Can Gum Disease Cause Heart Problems?

The Connection Between Plaques

Yes – can you imagine? A common thing such as gum disease might, in fact, cause heart problems. These two have been linked to each other for quite some time now, and the topic has become a focus of much research. Some studies actually strongly showcase the correlation between gum disease and heart problems. Others are still very cautious in their conclusions.

If you ever wondered if those swollen gums and pain could lead to something even more serious and are trying to find ways to avoid it from happening, keep reading this article.

How Can Infection Spread From Tooth To Heart?

There are a few theories that tackle the connection between cardiovascular disease and gum disease. For decades, people have tried to prove the connection and some studies, like the one from 2016 by the Journal of Dental Research, do contribute to the existing links between the two diseases.

According to Harvard Health, people with gum disease have a twice higher chance of developing heart disease and/or heart attacks than people who don’t deal with gum disease. However, the correlation is not 100% confirmed.

Still, there is something everyone agrees on – there are two main ways an infection can spread to the heart or affect it: through the bloodstream and because of a weakened immune system.

Through The Bloodstream

As we know, gum disease is, in simple terms, an infection of the gums that damages the soft tissue and destroys the bone that supports your teeth. When an infection happens,

bacteria can travel through the bloodstream. This is because the gums are lined with capillaries, the blood vessels that transport nutrients and oxygen to your organs. That bacteria can get into the capillaries, traveling through your body and ultimately reach your heart. There, the bacteria will do the hard work, make a few toxins and cause heart issues.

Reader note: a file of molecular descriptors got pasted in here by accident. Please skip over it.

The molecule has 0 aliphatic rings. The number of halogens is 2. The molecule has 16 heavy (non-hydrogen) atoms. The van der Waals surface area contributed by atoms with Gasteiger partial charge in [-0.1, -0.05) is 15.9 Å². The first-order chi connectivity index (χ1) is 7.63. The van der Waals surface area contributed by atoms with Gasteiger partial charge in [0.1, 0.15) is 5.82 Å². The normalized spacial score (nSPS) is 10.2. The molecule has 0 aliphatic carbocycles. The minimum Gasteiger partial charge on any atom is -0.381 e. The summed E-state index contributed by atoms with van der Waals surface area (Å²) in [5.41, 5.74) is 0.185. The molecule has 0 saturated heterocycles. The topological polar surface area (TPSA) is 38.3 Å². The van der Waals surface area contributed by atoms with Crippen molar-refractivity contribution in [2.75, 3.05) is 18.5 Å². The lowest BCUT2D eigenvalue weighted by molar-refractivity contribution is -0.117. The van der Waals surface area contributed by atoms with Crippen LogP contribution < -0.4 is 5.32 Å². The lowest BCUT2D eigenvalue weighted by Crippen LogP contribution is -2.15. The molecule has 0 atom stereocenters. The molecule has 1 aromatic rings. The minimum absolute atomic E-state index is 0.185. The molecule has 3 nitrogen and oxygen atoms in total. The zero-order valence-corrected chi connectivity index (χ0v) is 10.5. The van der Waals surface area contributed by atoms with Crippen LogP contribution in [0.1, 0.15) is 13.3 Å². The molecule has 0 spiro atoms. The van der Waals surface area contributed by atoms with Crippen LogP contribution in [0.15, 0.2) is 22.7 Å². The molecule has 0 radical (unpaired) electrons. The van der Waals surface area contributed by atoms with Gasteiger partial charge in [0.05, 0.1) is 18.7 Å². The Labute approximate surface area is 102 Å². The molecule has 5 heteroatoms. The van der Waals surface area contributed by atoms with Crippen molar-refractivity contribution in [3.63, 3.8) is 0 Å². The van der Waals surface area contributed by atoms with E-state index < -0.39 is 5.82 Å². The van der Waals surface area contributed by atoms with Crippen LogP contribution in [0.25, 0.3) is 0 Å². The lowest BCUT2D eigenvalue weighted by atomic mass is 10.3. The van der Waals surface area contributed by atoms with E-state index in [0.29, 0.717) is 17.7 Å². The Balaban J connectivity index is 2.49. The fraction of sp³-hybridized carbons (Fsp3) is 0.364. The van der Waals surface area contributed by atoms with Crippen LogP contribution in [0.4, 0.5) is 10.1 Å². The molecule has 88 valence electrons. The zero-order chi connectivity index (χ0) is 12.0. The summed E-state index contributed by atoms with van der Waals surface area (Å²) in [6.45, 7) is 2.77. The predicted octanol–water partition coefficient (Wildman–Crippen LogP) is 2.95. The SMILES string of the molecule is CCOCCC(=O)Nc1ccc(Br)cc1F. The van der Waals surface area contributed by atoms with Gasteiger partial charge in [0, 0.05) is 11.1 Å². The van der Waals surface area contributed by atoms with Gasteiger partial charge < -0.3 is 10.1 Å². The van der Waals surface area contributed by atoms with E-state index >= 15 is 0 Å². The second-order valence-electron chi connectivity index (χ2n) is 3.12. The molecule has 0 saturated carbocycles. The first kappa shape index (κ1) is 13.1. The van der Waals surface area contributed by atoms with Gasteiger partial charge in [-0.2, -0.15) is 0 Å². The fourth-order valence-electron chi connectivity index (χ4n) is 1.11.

The Immune System

The other way is for the bacteria to take advantage of an already weak immune system. When an infection happens, your body is trying to fight it and causes inflammation and fevers, triggering the immune system. That reaction can then trigger multiple damages to your other organs, including the heart.

Also, people with an already weakened immune system, like people fighting cancer or AIDS, are extra vulnerable because of their compromised immune system and can develop heart issues easier.

Read More: Things Your Dentist Wants You To Know

Gum Disease Symptoms

  • Swollen & red gums
  • Gums that bleed easily
  • Bad breath
  • Buildup along the gum line
  • Loose teeth
  • Sensitive teeth

How To Fix Gum Disease?

Gum disease won’t just go away you have to put in the work and control the infection. First, some deep cleaning has to be done by your dentist. You might also be prescribed antibiotics.  Root planing is another common treatment your dentist might try. In some cases, surgery is necessary

Read More: Fillings –  A Simple Way to Treat Receding Gums! 

To avoid gum disease:

  • Brush your teeth twice a day, or after every meal and floss daily
  • Use a soft toothbrush
  • Don’t smoke
  • Go on regular dentist check-ups
Read More: How Can a Family Dentist Treat Gum Disease?

Heart Disease Symptoms

  • Chest pain & tightness
  • Shortness of breath
  • Poor circulation in your arms and/or legs
  • Pain in the upper body area

What Other Diseases Can Gum Disease Cause?

Other than heart disease, gum problems have been linked to causing other medical conditions as well. Gum disease, or periodontitis, might also cause respiratory diseases, problems with controlling blood sugar in diabetes, arthritis and coronary artery disease, according to this article.

The Link Between Poor Oral Health And High Blood Pressure

in 2018, the American Heart Association’s journal Hypertension published a research paper which showed that people with healthier gums have lower blood pressure and respond better to that type of medication. On the other hand, people with periodontal disease had a 20% less chance of reaching a healthy blood pressure range.

If untreated, high blood pressure can lead to heart attacks, strokes and kidney failure.

Read More: Common Dental Issues For Older Patients

How To Prevent This From Happening?

By maintaining good oral health and practising a healthy lifestyle. As we always say, regular dental visits, flossing, brushing and avoiding certain food will help maintain great oral health. By doing that, you avoid plaque buildup, gum disease, inflammation, tooth decay, etc. And with that comes better overall health.

The Takeaway

Since inflammation can be linked to a number of things, it remains hard to prove that poor oral health and heart disease are exclusively linked.

However, more and more evidence is constantly showing up and backing up the theories. The connection is convincing enough for both dentists and doctors to encourage you to avoid gum disease. Either way – it pays off to pay attention to your oral health, even if the correlation is not 100% proven. Why risk having any kind of oral health problems and risk toothache? Book your check-up appointment today!

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